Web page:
We got a big ol' blender and tossed in an ItsyBitsy M4, two NeoTrellis boards and an electret mic amp - turned on the 'mix' button and out came the NeoTrellis M4 - a super fun dev board for anyone who likes to squish buttons, see pretty lights and maybe make a tune or two.
The NeoTrellis M4 is an all-in-one USB + NeoPixel + Elastomer + Audio board. It's powered by our new favoritest-chip-in-the-world, the SAMD51, a Cortex M4 core running at 120 MHz. This chip has a speedy core with CircuitPython and Arduino support, hardware DSP/floating point, dual DACs (more on that later!) and all the goodies you expect from normal chips like I2C, ADC, DMA, etc. It has a roomy 512KB of flash and 192KB of SRAM so it's great for CircuitPython, we added a full 8MB flash chip so tons of space for files and audio clips. Or you can load Arduino in for bonkers-fast audio processing/generation with our fork of the PJRC Audio library.
The native USB port can turn it into a MIDI USB device if you like, in both Arduino and CircuitPython. Tether it to a computer or tablet, if you like. Or use it in standalone mode, as long as its powered from a USB power plug, it'll run whatever firmware is burned into it.
OK so you've got this big brain, but now you need inputs and outputs! There's a 4x8 grid of elastomer button pads with a NeoPixel nestled in the center of each one. You can read any/all button presses simultaneously thanks to the fully diode'd matrix, and also set each button color to any of 24-bit colors. (We've even got some DMA Arduino code for the NeoPixels so that they won't take up any processor time.) The elastomer buttons are translucent so they glow beautifully when lit.
Time to make some noise! We picked the SAMD51 mostly because its got that dual DAC - that's two 12-bit, 500KSPS 'true analog' outputs and we connected them to left and right on a standard headphone jack. Since the DAC pins are also ADC pins you could also use the left/right for audio line level input if you so choose. You're not going to get audiophile-quality outputs from two 12-bit DACs but you can certainly play audio clips and make beeps and bloops.
And if you want to have some audio inputs, we have you covered. The 4th pin on the headphone jack is for microphone or line in. If you have a classic 'mobile phone headset', the electret mic will go through an amplifier into an ADC pin. Again, it's not audiophile quality (we're talking about an electret mic here) but you can do audio recording and filtering on the mono input. The raw un-amplified mic input is also connected to a DAC so you can read button presses on headsets that have a resistor-selector for their buttons, or some other 3.3V-max analog signal.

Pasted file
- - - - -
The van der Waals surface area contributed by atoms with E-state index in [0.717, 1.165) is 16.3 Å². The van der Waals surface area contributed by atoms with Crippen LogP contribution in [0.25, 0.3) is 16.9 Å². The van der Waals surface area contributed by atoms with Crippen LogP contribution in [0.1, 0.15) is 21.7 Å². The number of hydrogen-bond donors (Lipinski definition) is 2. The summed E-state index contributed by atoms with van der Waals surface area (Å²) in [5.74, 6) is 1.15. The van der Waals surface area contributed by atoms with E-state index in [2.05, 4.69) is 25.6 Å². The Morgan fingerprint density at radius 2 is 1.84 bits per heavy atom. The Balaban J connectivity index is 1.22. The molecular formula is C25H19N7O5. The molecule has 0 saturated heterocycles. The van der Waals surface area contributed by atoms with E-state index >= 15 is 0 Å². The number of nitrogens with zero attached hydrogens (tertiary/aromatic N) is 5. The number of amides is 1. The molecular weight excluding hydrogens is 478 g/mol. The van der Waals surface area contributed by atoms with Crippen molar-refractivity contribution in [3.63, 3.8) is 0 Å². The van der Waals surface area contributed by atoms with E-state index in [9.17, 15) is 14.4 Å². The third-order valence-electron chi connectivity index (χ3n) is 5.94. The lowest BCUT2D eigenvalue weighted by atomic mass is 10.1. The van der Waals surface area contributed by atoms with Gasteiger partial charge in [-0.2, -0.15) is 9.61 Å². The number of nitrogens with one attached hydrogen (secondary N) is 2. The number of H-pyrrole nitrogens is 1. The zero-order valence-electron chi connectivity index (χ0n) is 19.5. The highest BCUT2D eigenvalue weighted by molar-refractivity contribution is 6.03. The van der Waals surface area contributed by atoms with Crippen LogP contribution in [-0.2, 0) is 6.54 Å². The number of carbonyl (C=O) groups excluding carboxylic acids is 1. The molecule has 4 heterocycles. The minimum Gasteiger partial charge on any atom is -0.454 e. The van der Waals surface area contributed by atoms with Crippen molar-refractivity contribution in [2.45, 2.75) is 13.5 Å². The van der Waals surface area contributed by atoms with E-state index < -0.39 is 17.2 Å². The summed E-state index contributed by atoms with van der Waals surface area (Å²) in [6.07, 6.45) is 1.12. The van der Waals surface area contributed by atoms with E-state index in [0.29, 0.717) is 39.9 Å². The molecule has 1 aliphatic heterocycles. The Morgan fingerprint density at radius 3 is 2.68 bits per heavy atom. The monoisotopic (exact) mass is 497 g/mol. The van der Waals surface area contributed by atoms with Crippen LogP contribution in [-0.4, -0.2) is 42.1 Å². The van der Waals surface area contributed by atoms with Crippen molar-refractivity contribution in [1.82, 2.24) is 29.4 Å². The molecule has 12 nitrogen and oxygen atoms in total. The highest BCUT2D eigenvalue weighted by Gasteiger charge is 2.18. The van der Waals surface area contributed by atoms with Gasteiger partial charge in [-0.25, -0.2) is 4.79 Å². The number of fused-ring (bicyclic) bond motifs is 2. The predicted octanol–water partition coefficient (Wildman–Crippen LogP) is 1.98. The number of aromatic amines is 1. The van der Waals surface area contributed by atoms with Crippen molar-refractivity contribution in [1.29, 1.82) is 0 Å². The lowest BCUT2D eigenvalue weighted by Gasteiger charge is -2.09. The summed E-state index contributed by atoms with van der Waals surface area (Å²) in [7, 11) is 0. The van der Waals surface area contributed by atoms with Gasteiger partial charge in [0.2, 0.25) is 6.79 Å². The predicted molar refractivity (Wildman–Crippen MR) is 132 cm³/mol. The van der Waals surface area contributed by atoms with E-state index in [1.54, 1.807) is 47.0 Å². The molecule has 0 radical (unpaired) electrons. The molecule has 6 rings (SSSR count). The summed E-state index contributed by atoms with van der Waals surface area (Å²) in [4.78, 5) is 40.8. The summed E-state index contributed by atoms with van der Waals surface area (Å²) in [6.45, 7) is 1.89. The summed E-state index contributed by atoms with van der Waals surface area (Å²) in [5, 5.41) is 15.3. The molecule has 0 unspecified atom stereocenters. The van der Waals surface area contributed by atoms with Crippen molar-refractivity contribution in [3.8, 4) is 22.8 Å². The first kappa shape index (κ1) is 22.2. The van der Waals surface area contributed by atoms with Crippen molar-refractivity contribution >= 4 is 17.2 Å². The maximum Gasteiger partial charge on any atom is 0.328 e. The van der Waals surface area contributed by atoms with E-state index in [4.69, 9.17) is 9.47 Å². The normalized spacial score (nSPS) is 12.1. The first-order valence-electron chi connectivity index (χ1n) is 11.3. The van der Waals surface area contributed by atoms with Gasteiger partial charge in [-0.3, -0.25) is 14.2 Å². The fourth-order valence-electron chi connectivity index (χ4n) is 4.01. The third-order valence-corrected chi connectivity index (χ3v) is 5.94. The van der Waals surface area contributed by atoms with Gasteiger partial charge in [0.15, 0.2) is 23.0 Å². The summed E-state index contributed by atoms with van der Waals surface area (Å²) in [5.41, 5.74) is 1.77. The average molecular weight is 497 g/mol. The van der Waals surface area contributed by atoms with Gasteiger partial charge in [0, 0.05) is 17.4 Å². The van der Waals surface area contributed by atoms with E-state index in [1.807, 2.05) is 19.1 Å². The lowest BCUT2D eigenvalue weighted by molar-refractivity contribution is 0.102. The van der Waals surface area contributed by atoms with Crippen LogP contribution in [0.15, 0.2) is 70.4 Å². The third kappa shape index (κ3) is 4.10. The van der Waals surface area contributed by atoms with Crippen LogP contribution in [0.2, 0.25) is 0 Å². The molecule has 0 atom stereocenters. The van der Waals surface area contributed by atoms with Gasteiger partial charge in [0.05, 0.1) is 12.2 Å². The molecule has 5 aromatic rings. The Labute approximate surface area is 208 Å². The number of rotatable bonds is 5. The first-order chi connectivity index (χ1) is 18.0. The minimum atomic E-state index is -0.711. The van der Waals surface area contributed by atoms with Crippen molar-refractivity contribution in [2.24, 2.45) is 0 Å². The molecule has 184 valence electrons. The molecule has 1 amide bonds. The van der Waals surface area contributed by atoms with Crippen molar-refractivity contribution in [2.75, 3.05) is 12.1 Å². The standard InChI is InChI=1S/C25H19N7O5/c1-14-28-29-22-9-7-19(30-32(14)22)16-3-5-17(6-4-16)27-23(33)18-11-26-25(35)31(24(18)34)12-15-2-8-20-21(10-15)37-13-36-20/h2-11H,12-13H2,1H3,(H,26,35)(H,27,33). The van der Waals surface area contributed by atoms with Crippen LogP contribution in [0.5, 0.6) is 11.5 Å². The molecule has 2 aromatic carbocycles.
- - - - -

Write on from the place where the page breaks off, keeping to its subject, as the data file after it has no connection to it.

To add more interactivity, a precision triple-axis accelerometer from Analog Devices, the ADXL343, is included as well, and provides sensor information on tilt, motion, or tapping. Great for adding another dimension of data input in addition to the button pads.
Finally, a 4 pin JST hacking port is available for extra add-ons. It's STEMMA and Grove compatible, and provides GND, 3.3V power, and two pins that can be used for I2C, ADC, or a UART. So connect some other sensor, or read stereo audio in, or maybe hack together a MIDI port. Whatever you like!
This item is just the mainboard! You'll almost certainly want two Silicone Elastomer 4x4 Pads and an enclosure to go along.
Here are some of the updates you can look forward to when using NeoTrellis M4
- ATSAMD51 32-bit Cortex M4 core running at 120 MHz (32-bit, 3.3V logic and power)
- Hardware DSP and floating point support
- 512 KB flash, 192 KB RAM
- Native USB that can act as a true USB MIDI device if you like.
- 8 MB SPI FLASH chip for storing files and CircuitPython code storage.
- 4x8 elastomer pads with fully diode'd matrix - no ghosting!
- 4x8 NeoPixels for each pad, glows through the elastomer buttons
- TRRS Headphone jack with stereo DAC outputs on Left/Right, can also be stereo ADC inputs. Fourth pin on headphone for electret/ADC input
- Built in MAX4466 electret mic amplifier for mobile phone headsets. 'Raw' DC level reading also available on a separate ADC
- 4-JST hacking port with 3.3V power, ground, and two GPIO that can be I2C/ADC/UART
- Analog Devices ADXL343 triple-axis accelerometer
- Really fun to press buttons and have sounds come out!
Product Dimensions: 120.0mm x 62.0mm x 8.3mm / 4.7" x 2.4" x 0.3"
Product Weight: 29.3g / 1.0oz
Payment & Accreditations